This post is by Amy Loughman, a final year Masters and PhD candidate at The University of Melbourne. Before settling into PhD life, Amy dabbled in learning French, Japanese and Swedish, public health research, and development work in Vietnam. She is also passionate about knowledge-sharing between disciplines and zooming out to see the bigger picture. I was very amused when Amy sent me this post because I certainly recognised myself in it – do you?
As many of us have experienced first hand, there are varied and numerous causes of pleasure, stress and distress of doing a PhD. There is one that I haven’t read about yet, and which for me, takes the cake. It’s academic FOMO. The fear of missing out on the myriad of extraordinary opportunities for learning, challenge, publication and general scholarship during a PhD.
Academic FOMO It is brewed within a perfect storm of the best and worst of Gen Y thinkin, the burden of privilege of being able to do a PhD in the first place and the unspoken perils of being a high achiever.
For me, realizing that I was afflicted by academic FOMO was accompanied by more than a small degree of self-loathing. This was mostly because it meant that I was susceptible to the conditions mentioned above. Allow me to describe my pathway to becoming a sufferer of academic FOMO.
When I started my PhD journey in 2012, it was part of a combined degree with a clinical masters program attached. Yes, such a degree exists, and the fact that I chose to do 5 years equivalent of two post-graduate degrees within a 4 year program should be perhaps your first clue that I had some early warning signs of FOMO.
Seeing as I was going to be learning specialized content (masters), clinical skills (masters), and research (PhD), I thought I should also consider this 4-5 year period as a comprehensive professional development opportunity.
So far so good – higher degrees are the appropriate time for people to shape and refine their skills towards their career goals.
So I started considering my options and writing lists. Lists such as: professional strengths and weaknesses; skills to develop; ideas for future career paths (at last count there were 3 viable options and a ‘back-up career’ – gardening– in case all those fell through); things required to transform pre-PhD me into the glossy post-PhD, career-ready me.
Then I jotted down all the interesting things I had heard of other people doing during their PhDs that I might be interested in – particular conferences, scholarships, auditing courses at university. I got so carried away with the idea of taking advantage of auditing and further study that I briefly considered trying to weave the learning of a new language into my neuropsychology thesis, to justify taking the courses.
I also looked at the informational and monetary resources I should consider – academic blogs to follow, bulletins to subscribe to, grants I might be eligible for…
My master list of ‘things to fit in while doing a PhD because it’s a fantastic opportunity’ was quite long at the outset, and has been added to along the way.
I read all of the bulletins and newsletters for graduate students, I attended every information session I possibly could about the PhD itself, both administrative and instructive. I started going to my university’s courses on extra skills for graduate researchers. I became the go-to person among my peers because I knew what was going on, when things were due and what the eligibility requirements were for almost everything.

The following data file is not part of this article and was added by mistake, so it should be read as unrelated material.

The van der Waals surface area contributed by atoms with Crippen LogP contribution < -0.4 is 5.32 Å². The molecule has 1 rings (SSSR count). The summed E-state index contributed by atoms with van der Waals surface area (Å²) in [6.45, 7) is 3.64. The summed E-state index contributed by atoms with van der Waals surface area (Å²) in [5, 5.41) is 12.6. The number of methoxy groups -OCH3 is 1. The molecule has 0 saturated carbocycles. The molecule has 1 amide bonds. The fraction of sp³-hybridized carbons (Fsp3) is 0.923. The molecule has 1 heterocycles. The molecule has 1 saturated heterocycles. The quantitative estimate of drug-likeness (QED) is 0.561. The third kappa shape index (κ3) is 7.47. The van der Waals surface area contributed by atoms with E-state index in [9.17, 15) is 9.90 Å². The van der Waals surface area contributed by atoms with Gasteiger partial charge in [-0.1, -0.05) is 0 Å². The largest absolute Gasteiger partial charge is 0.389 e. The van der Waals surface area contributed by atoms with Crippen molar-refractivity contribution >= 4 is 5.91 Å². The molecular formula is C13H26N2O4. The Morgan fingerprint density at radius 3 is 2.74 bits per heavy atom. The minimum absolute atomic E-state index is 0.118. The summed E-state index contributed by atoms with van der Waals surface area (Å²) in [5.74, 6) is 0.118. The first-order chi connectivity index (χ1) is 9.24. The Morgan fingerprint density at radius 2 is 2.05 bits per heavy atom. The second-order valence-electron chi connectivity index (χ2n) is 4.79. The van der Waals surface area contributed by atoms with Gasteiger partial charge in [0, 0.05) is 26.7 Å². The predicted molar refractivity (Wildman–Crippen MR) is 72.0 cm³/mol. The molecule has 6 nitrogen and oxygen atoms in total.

Not surprisingly, there were diminishing returns on my investment of time, and I started to realize that fewer talks/courses/events were able to add to what I knew or had done already. Not because I’m brilliant, but because I am nearing the point where I have done almost everything I could have wanted to already.
I’m proud to say that now, in my 4th year (technically final year, but lets call it the penultimate instead), I’m getting a much better handle on what is worth taking the time to attend, aim for or add to my list. I have whittled my desired career to just one main one (with gardening on the back-burner for now), and can target my efforts towards this one direction.
This reduces some of the need to be an all- rounder (which goes somewhat against the traditional expectation of a PhD graduate). I’m still seeking out and taking opportunities when they come, but in a slightly more strategic and less manic, voracious way.
In my research in this area so far, there are a number of risk factors for academic FOMO.
- An uncertain job market, meaning a constant need to be an all rounder with several strings to your bow, and a back-up bow in case your main one breaks.
- A higher education setting rich in opportunities
- Being a go-getting high achieving student (most PhD students)
- Type A personality (see previous)
- Thesis supervisors that either trust you to get the work done despite taking on a large number of (only peripherally related) side-projects, OR that do not realize just how much time you are spending away from your thesis to sculpt your perfect post-phD version of yourself. (I still haven’t quite worked out which category mine fall into.)
My theory is that academic FOMO has reached pandemic levels due to a very first-world burden of choice, lands of opportunity and an internet age of read it, see it, know it, now. The world is your oyster, which implies that if you shuck it badly or don’t land a pearl, there’s no one else to blame but yourself.
Academics, can you help us out – does this syndrome ever end? Do you get better at managing academic FOMO (if it ever afflicted you) or is it a naturally remitting condition after PhD life?
 NB it is highly unusual to finish in the allocated 4 year time-frame
What do you think? Ever experienced academic FOMO? We’d love to hear about it in the comments.